FIELD

The present disclosure relates to battery gas gauges for electronic devices, and more particularly in one embodiment to full capacity determination in such battery gas gauges.

BACKGROUND

A variety of electronic devices such as laptop computers, personal digital assistants, cell phones, etc. may be powered by a battery. The battery may be a rechargeable battery of a variety of types such as a nickel cadmium, nickel metal hydride, or lithium ion. Such rechargeable batteries may be recharged whenever a suitable DC power source, e.g., an AC/DC adapter, is coupled to the electronic device.

It is desirable for a user to be able to monitor the charge on the battery to know when recharging of the rechargeable battery is necessary. There are a variety of battery gas gauge devices known in the art for estimating the remaining capacity of the battery based on a variety of monitored conditions. Such gas gauges typically present the remaining capacity of the battery as a percentage of some full capacity determination.

When a battery cell is manufactured its initial full capacity can be directly measured. Thereafter, charge flow into and out of the cell can be measured by appropriate Coulomb counting circuitry. Unfortunately, factors such as cell aging may cause the full capacity level at some future time interval to be less than the initial full capacity level. Further factors such as cell self discharge may cause the current capacity level to become increasingly less accurate as time passes.

One typical solution to these accumulated inaccuracies is to discharge a cell to a point near a discharge cutoff voltage level, Vdc, (discharging below the Vdc level may damage the cell). When the cell is discharged to this point, the estimated remaining capacity (Cer) can be inferred from a voltage measurement at time t measured across the cell terminals at the current charge/discharge rate. If the cell is then charged without interruption to full capacity, the estimated remaining capacity, as previously determined, plus the charge accumulated during the charge cycle as measured by Coulomb counting for instance, equals the new full capacity. For example, at time t, the voltage may be 3.0 volts at a terminal discharge rate of about 2 A. This data may then by used to index a lookup table to yield estimated remaining capacity at that point in time, e.g., 0.2 Ampere-hour (AH) for a 2 AH cell. Coulomb counting during charging may then show an accumulated charge of 1.75 AH so the full capacity determination would equal 0.2 AH plus 1.75 AH or 1.95 AH. This is sometimes referred to as a “qualified discharge/charge cycle.”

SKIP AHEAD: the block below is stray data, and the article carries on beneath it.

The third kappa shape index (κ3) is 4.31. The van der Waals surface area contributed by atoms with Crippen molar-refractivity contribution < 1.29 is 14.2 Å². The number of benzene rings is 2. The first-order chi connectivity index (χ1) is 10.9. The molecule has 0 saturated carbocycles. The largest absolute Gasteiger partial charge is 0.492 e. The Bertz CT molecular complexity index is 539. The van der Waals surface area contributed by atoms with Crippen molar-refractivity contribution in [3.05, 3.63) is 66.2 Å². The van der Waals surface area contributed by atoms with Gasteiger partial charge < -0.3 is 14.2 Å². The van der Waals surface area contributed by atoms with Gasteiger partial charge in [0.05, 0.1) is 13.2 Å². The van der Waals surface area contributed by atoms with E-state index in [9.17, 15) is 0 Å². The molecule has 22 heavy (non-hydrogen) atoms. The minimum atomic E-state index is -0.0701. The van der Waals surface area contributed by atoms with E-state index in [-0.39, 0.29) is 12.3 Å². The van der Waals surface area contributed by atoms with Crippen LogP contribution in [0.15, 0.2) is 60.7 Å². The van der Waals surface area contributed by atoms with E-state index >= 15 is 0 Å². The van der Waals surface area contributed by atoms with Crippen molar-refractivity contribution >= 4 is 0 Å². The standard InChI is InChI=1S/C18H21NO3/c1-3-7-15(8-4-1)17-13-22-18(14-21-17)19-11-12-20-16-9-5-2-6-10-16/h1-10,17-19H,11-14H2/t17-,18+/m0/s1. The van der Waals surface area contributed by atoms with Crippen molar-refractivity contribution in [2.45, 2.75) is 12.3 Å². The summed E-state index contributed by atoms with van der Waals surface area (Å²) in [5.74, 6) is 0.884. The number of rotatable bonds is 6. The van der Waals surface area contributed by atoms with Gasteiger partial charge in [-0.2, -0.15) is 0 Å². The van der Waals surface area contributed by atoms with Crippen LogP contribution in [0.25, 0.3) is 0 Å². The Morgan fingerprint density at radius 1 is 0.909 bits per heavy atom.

However, this approach has several drawbacks. First, the estimated remaining capacity Cer inferred from the voltage measurement at the end of discharge may be considerably in error. This is because it depends on the behavior of the effective internal resistance of the cell, which can be difficult to predict in a practical gas gauge design. Second, this approach requires that the cell be discharged to a near empty state before measurement begins for Coulomb counting. If this does not occur within several cycles of normal usage, then the gas gauge may be required to request a “conditioning cycle” (forced qualified discharge cycle) to restore the gas gauge to the required accuracy. This requirement may add hardware cost and create user inconvenience. Third, the user might not be willing to wait for the cell to reach a completely charged state. If the user terminates the charge prematurely, the final charge capacity can be estimated but this introduces a source of error.

BRIEF DESCRIPTION OF THE DRAWINGS

Advantages of the present invention will be apparent from the following detailed description of exemplary embodiments thereof, which description should be considered in conjunction with the accompanying drawings, in which:

FIG. 1 is a block diagram of an electronic device including a gag gauge circuit;

FIG. 2 is a block diagram of an embodiment of the gas gauge circuit of FIG. 1;

FIG. 3 is an equivalent circuit diagram of a battery cell of FIG. 1;

FIG. 4 is a plot of voltage versus relative state of charge for various cell ages in cycles;

FIG. 5 is a plot of voltage values over time during a plurality of open circuit time intervals for a cell of FIG. 1; and

FIG. 6 is a flow chart of operations of an embodiment.

DETAILED DESCRIPTION

Before turning to a more detailed discussion of various embodiments, several terms and associated abbreviations as used herein are defined below.

Charge Cutoff Voltage (Vcc): A voltage level above which charging of an associated cell or battery above this level may damage the cell or battery. Hence, charging may be terminated at such a voltage level.

Discharge Cutoff Voltage (Vdc): A voltage level below which discharging of an associated cell or battery below this level may damage the cell or battery. Hence, discharging may be terminated at such a voltage level.